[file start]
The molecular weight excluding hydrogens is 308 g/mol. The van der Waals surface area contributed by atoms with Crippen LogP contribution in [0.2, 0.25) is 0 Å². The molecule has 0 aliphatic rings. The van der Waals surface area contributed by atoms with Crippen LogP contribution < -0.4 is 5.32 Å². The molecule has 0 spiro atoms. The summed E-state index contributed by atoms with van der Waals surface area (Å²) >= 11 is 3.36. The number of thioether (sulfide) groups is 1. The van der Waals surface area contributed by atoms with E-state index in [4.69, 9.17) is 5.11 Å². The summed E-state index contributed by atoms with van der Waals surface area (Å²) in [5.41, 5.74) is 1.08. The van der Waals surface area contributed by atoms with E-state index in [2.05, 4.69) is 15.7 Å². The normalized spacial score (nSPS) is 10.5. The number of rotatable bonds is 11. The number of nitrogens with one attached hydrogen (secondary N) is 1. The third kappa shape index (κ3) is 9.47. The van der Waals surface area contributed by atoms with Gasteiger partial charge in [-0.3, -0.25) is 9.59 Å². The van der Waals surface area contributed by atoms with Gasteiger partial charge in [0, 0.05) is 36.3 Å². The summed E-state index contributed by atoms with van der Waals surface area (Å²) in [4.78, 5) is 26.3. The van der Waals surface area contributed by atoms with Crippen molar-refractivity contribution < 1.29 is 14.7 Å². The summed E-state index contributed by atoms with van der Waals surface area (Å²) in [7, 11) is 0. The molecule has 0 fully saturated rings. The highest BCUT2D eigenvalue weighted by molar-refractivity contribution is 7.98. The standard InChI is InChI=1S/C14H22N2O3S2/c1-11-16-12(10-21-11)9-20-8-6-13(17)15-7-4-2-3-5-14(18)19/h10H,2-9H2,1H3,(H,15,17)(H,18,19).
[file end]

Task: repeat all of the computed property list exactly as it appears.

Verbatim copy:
The molecular weight excluding hydrogens is 308 g/mol. The van der Waals surface area contributed by atoms with Crippen LogP contribution in [0.2, 0.25) is 0 Å². The molecule has 0 aliphatic rings. The van der Waals surface area contributed by atoms with Crippen LogP contribution < -0.4 is 5.32 Å². The molecule has 0 spiro atoms. The summed E-state index contributed by atoms with van der Waals surface area (Å²) >= 11 is 3.36. The number of thioether (sulfide) groups is 1. The van der Waals surface area contributed by atoms with E-state index in [4.69, 9.17) is 5.11 Å². The summed E-state index contributed by atoms with van der Waals surface area (Å²) in [5.41, 5.74) is 1.08. The van der Waals surface area contributed by atoms with E-state index in [2.05, 4.69) is 15.7 Å². The normalized spacial score (nSPS) is 10.5. The number of rotatable bonds is 11. The number of nitrogens with one attached hydrogen (secondary N) is 1. The third kappa shape index (κ3) is 9.47. The van der Waals surface area contributed by atoms with Gasteiger partial charge in [-0.3, -0.25) is 9.59 Å². The van der Waals surface area contributed by atoms with Gasteiger partial charge in [0, 0.05) is 36.3 Å². The summed E-state index contributed by atoms with van der Waals surface area (Å²) in [4.78, 5) is 26.3. The van der Waals surface area contributed by atoms with Crippen molar-refractivity contribution < 1.29 is 14.7 Å². The summed E-state index contributed by atoms with van der Waals surface area (Å²) in [7, 11) is 0. The molecule has 0 fully saturated rings. The highest BCUT2D eigenvalue weighted by molar-refractivity contribution is 7.98. The standard InChI is InChI=1S/C14H22N2O3S2/c1-11-16-12(10-21-11)9-20-8-6-13(17)15-7-4-2-3-5-14(18)19/h10H,2-9H2,1H3,(H,15,17)(H,18,19).